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Daniels, S. W.
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Daniels, S. W.
Contributed by Barbara
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Source: Past and Present of Pike County, Page 701-702

S. W. DANIELS

S. W. Daniels has the honor of being the oldest living pioneer of Bedford, Montezuma township. He was born in this township in 1829, and therefore through seventy-seven years has been a witness of the great changes which have occurred in the county, his memory encompassing the period of pioneer development, latter-day progress and of the modern improvements and prosperity. His parents were James and Olive Daniels, the former a native of the state of New York and the latter of Vermont, James Daniels was one of the first settlers of Montezuma township, Pike county. On emigrating westward he and his wife became residents of Madison county, Illinois, and in 1823 came to Pike county, settling in Montezuma township, where he entered one hundred and twenty acres of land, upon which he reared his family. There he remained until called to his final rest and he carried on farming until overtaken with the infirmities of age. Both he and his wife died on the old Daniels homestead, where their son S. W. Daniels was born. The father was a soldier of the war of 1812 and there was not a braver or more gallant soldier who fought for the preservation of the interests of the states in the war with England. He became one of the earliest settlers of the county and aided in subduing the wilderness and in conquering the conditions of pioneer life. His name is inseparably interwoven with the early records of this part of the state and with pleasure we pay our tribute of respect and honor to his memory because of what he accomplished in behalf of public progress here.

S. W. Daniels was reared upon the old farm homestead amid the environments and conditions of pioneer life. He can remember the time when almost all of the houses in the county were log cabins and has noted the progress that has been made as these have been replaced by more commodious and substantial residences built in modern style of architecture. The land, too, was raw and uncultivated and the entire county presented almost the same appearance as it did when it came from the hand of nature, the forests being uncut and the prairies being uncultivated. There were few indications of the work of man in the county in his early boyhood and he shared with others in the hardships and trials incident to pioneer life. As his age and strength permitted he met and more largely assumed the duties of improving the home farm and performed the arduous toil incident to the cultivation of new fields. In early manhood he also engaged in milling and continued in business for many years. Subsequently he turned his attention to merchandising, conducting a store in Bedford, being a partner in the firm of Merchant & Miller. The relationship was maintained for a considerable period and they received from the public a liberal and gratifying- patronage. During this time Mr. Daniels also ran a ferry, which was then located in Bedford. For several years he has been retired from active life but yet resides upon the old homestead farm.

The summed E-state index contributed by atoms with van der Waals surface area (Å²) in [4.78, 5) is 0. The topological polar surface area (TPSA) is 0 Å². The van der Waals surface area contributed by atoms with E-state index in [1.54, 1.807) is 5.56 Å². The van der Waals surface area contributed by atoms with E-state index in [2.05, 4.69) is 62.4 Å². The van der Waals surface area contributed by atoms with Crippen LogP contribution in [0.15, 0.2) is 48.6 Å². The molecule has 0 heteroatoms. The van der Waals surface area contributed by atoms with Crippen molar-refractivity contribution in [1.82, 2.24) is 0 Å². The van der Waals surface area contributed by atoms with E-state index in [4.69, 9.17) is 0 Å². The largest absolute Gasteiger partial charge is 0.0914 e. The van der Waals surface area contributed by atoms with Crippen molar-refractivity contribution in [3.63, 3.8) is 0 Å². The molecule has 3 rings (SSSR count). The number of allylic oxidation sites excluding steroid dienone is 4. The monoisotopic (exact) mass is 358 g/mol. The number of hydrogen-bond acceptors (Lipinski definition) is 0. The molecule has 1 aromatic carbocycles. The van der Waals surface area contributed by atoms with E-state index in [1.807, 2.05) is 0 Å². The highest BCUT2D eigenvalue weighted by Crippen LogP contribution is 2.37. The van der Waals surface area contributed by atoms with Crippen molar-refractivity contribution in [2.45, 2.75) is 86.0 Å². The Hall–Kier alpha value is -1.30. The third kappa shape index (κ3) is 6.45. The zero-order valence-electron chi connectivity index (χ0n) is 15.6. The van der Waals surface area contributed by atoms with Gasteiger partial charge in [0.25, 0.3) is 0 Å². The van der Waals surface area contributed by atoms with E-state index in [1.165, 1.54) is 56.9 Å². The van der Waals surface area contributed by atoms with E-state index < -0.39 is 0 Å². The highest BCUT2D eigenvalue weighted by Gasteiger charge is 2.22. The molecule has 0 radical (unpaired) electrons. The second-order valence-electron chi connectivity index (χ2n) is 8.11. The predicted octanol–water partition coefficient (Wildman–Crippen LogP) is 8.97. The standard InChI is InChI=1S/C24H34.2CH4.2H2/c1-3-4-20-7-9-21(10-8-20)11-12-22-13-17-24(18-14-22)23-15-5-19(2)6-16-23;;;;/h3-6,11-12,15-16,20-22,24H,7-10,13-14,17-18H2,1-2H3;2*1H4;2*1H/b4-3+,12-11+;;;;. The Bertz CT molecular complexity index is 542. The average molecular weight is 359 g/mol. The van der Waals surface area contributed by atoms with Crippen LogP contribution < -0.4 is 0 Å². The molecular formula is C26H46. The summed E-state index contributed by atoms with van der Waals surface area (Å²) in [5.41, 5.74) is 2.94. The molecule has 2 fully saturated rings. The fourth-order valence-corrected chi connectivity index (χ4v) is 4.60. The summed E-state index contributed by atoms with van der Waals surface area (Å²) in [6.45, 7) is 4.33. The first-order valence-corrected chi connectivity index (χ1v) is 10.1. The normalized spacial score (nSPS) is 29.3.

In early manhood Mr. Daniels was united in marriage to Miss Frances French and they have since traveled life's journey most happily together. She was a daughter of John French and the wedding was celebrated in her father's home in 1846. Unto this union were born five children, three sons and two daughters, namely: Wesley P., George, Julia, Thomas and Rozella. Mr. Daniels and his good wife have shared each other's joys and sorrows for more than sixty years. Their lives have been tranquil and like a river flowing quietly but steadily on have enriched the community as the river does its valley lands. They are now living in quiet contentment and in the evening of life are enjoying the fruits of their former toil which has supplied them with all of the comforts which go to make life worth the living.

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Submitted: 07/02/09

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